A few months ago, I was driving with a young student (about 21 years old) who, before I knew what happened, threw a plastic water bottle out the window.
We were in heavy traffic and there was no way I could stop or turn around. I looked at him in disbelief and asked him why he just did that. Nonchalantly, he responded, “What difference does it make?”
“It makes a huge difference in so many ways,” I said, and I proceeded to tell him about limited natural resources and the journey of stormwater.
Have you ever wondered what happens to the fast-food bag, cigarette butt or other trash simply thrown out the window or left in a parking lot? Street sweepers don’t have a big dustpan that follows them around after all. They merely sweep trash away from the gutters.
During heavy rain storms, or after big snow melts, when the ground cannot soak up the water fast enough and it all runs down to the street, water in the streets picks up the trash and carries it from the street stormwater drain to the city’s stormwater treatment facility – that is, if the city has a separate sewer system.
Some cities like Kansas City have a combination of both “separate” and “combined” sewer systems. Most smaller area cities have either a separate, or a combined sewer system dependent on the age of the city.
In a separate sewer system, stormwater (water from outside, from rooftops, streets, sidewalks, parking lots, and other impervious surfaces) and wastewater (water from inside houses and buildings) is collected in two different pipes. The wastewater is routed to a wastewater treatment plant, and the stormwater flows directly to nearby rivers and streams without treatment.
According to the Kansas City Water Service website, combined sewer systems are found in the oldest parts of Kansas City, some dating back to 1863 are still in use today. Combined sewer systems are typical for old cities. A combined sewer systems collect stormwater and wastewater in the same pipe. After collection these mixed waters are then routed to a wastewater treatment plant.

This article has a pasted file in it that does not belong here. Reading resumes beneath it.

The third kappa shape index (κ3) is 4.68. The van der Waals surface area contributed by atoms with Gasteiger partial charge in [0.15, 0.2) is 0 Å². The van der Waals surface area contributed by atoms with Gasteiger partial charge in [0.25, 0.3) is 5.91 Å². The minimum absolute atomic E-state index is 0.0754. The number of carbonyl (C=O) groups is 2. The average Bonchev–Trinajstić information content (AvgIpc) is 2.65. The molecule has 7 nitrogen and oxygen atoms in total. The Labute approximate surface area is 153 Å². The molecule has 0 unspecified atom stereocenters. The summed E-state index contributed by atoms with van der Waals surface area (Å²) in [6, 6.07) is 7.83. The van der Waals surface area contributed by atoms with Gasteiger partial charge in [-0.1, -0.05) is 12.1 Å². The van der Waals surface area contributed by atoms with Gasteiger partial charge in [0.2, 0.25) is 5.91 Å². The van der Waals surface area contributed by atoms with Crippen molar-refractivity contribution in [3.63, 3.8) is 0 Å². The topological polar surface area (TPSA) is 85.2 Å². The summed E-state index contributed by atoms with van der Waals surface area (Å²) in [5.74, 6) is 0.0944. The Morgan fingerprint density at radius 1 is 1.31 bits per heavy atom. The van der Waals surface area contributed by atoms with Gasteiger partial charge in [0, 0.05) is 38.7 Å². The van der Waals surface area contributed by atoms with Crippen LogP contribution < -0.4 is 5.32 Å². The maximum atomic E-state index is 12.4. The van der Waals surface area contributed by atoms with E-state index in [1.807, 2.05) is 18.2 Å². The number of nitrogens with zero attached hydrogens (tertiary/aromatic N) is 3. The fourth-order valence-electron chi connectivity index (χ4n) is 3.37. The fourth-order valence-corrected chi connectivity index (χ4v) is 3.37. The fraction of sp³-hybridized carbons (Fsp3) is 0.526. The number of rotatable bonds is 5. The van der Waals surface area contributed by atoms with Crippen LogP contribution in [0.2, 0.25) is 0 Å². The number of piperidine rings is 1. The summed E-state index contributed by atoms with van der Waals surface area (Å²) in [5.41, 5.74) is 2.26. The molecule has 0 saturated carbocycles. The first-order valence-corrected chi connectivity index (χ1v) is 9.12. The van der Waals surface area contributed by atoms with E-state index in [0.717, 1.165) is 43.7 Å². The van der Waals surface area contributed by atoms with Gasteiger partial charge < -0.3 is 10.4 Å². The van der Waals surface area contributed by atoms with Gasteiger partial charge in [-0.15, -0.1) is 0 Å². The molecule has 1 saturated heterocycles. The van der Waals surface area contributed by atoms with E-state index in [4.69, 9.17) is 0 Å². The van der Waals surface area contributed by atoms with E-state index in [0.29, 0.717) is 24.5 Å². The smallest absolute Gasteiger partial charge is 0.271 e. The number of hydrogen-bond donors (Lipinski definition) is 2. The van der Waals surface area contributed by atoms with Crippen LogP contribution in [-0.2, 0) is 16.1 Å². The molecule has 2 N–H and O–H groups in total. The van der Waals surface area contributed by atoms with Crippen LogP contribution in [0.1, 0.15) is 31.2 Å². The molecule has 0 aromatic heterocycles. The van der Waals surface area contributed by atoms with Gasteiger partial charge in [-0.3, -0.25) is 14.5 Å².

However, during periods of moderate to heavy rainfall, like we experienced last week, sewer systems can reach capacity, and overflow. At this point, the pipes reach their overflow and the mixed water (wastewater and stormwater) is discharged into the nearby streams and rivers.
Hopefully, there’s a better understanding of how throwing trash out of car windows really does matter. Why building a parking lot or sidewalk upon every piece of ground really does count. And how it all adds up.
Perhaps most of all, we can do something about it – one little step at time. Put a trash bag in our car and when it is full, throw it away in a trash can.
Lynn Youngblood is the executive director of the Blue River Watershed Association in Kansas City, a residential energy client service coordinator certified by the National Energy Retrofit Institute, and a past nature center manager with the Missouri Department of Conservation.